* Better-than-expected factory and labor data helps Wall St
* MSCI emerging equities index falls more than 1 pct
* Yields on 2-year Treasuries near six-month highs (Updates with U.S. markets close)
By Angela Moon
NEW YORK, March 20 (Reuters) - Global equity markets edged lower on Thursday as investors positioned for a speedier rise in U.S. interest rates than previously thought, but Wall Street reassessed its view on a possible rate hike and also got a boost from data that pointed to an improving economy.
The dollar rallied to a three-week high against other major currencies while yields on U.S. two-year Treasuries yields hovered near six-month highs.
In her first press conference as chair of the Federal Reserve, Janet Yellen on Wednesday indicated that the first increase in interest rates could come in the first half of 2015.
Yellen said there would be a “considerable period” between the end of the Fed’s bond-buying stimulus and the first rate increase, adding the period could be as little as six months. Markets had widely expected a hike in the second half of 2015.
The MSCI world equity index fell 0.3 percent while the MSCI emerging equities index fell 1.1 percent.
But Wall Street ended higher, with the S&P 500 closing up 0.6 percent. Data on factory activity in the U.S. mid-Atlantic region and on jobless claims boosted sentiment. While stocks had skidded in late trade on Wednesday following Yellen’s comments about the timing of a rate hike, Wall Street investors took a second look on Thursday.
“Her point is, it could be six months because if the data dictates it they will do it. But I don’t see anything in the data today that is demonstrating we have a runaway economy here,” said Stephen Massocca, managing director of Wedbush Equity Management LLC in San Francisco.
The Philadelphia Federal Reserve Bank’s business activity index rose far more than expected in March after a contraction in February. Separately, the Labor Department reported that U.S. jobless claims rose by 5,000 in the latest week, less than expected.
“The March survey is another shred of evidence suggesting the economy may rebound from the winter slowdown attributable to inclement weather,” said Andrew Wilkinson, chief market analyst at Interactive Brokers LLC in Greenwich, Connecticut.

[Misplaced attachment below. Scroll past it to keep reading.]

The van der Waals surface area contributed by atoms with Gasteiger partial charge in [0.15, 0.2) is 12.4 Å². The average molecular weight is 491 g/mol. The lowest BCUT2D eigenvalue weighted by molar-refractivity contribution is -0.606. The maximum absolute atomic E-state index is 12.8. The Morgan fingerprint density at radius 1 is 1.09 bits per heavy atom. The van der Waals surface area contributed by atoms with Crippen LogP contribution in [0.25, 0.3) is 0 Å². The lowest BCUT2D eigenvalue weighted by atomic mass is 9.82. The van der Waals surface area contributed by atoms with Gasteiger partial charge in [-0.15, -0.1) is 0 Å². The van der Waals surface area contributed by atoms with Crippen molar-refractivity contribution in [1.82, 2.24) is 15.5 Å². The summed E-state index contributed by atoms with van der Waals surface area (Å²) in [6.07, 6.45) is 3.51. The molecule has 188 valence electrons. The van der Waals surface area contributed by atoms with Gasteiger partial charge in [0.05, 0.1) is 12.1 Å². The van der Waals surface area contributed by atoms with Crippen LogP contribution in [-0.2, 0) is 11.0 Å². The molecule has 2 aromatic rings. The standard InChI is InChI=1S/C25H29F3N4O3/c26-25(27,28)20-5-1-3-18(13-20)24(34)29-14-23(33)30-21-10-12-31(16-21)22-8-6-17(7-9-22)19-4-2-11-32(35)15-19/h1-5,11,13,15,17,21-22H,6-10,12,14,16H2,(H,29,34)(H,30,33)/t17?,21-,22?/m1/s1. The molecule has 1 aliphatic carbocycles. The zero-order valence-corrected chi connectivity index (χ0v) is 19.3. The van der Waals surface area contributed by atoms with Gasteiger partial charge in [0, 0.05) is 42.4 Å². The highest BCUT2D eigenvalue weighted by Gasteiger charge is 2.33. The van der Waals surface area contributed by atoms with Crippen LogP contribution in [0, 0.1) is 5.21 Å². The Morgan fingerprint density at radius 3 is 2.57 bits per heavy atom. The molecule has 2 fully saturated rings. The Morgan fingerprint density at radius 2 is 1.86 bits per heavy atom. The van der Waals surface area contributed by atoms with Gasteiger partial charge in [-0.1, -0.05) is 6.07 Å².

Financial shares, which are tied to the pace of economic growth, were among the day’s biggest gainers, with the S&P financial sector index up 1.7 percent.
After the close, the Federal Reserve said 29 out of 30 major banks met the minimum hurdle in its annual health check.
JPMorgan Chase & Co gained 3.1 percent to $60.11 rising above $60 for the first time since April 2000. Citigroup Inc advanced 2.6 percent to $50.22.
European shares finished steady after falling as much as 1 percent earlier on concerns about when the Fed may hike rates. The FTSEurofirst 300 index ended 0.06 percent higher at 1,305.87 points.
The U.S dollar index, which tracks a bundle of currencies traded against the greenback, rose for a second straight day and added nearly 0.2 percent to stand at 80.190, a level last touched on Feb. 27.
The dollar, whose strength this year was one of the big bets of many banks in January, has struggled so far in 2014, weighed down by a rough U.S. winter that at least temporarily cooled jobs growth. But the Fed’s comments provided a new jolt.
“From this point forward, at least for the time being you will see a firmer tone to the dollar,” said Stephen Gallo, a strategist with Canadian bank BMO in London.
Federal funds futures fell to their lowest level since January on Thursday. The April 2015 fed funds contract fell 1.5 basis points to 99.735, suggesting traders see a 51 percent chance the Fed will raise rates at its April 2015 meeting, up from 47 percent on Wednesday and nearly 34 percent a month ago, according to CME Group’s FedWatch.
The yield on the two-year U.S. Treasury note was last at 0.4319 percent, up slightly from late Wednesday, when the yield was at 0.424 percent. The yield rose as high as 0.448 percent on Wednesday, its highest level since September. Bond yields move inversely to their prices.
The yield on the five-year U.S. Treasury note was last at 1.71 percent, up slightly from 1.7 percent late Wednesday and also hovering at Wednesday’s high levels. The yield on the five-year bond surged 16 basis points on Wednesday to 1.712 percent, its largest one-day rise since July 2013.
Brent rose 60 cents to settle at $106.45 a barrel, after touching an intra-session high of $106.75. U.S. crude for May delivery, which will become the front-month contract Friday, settled 27 cents lower at $98.90 per barrel. (Editing by Leslie Adler)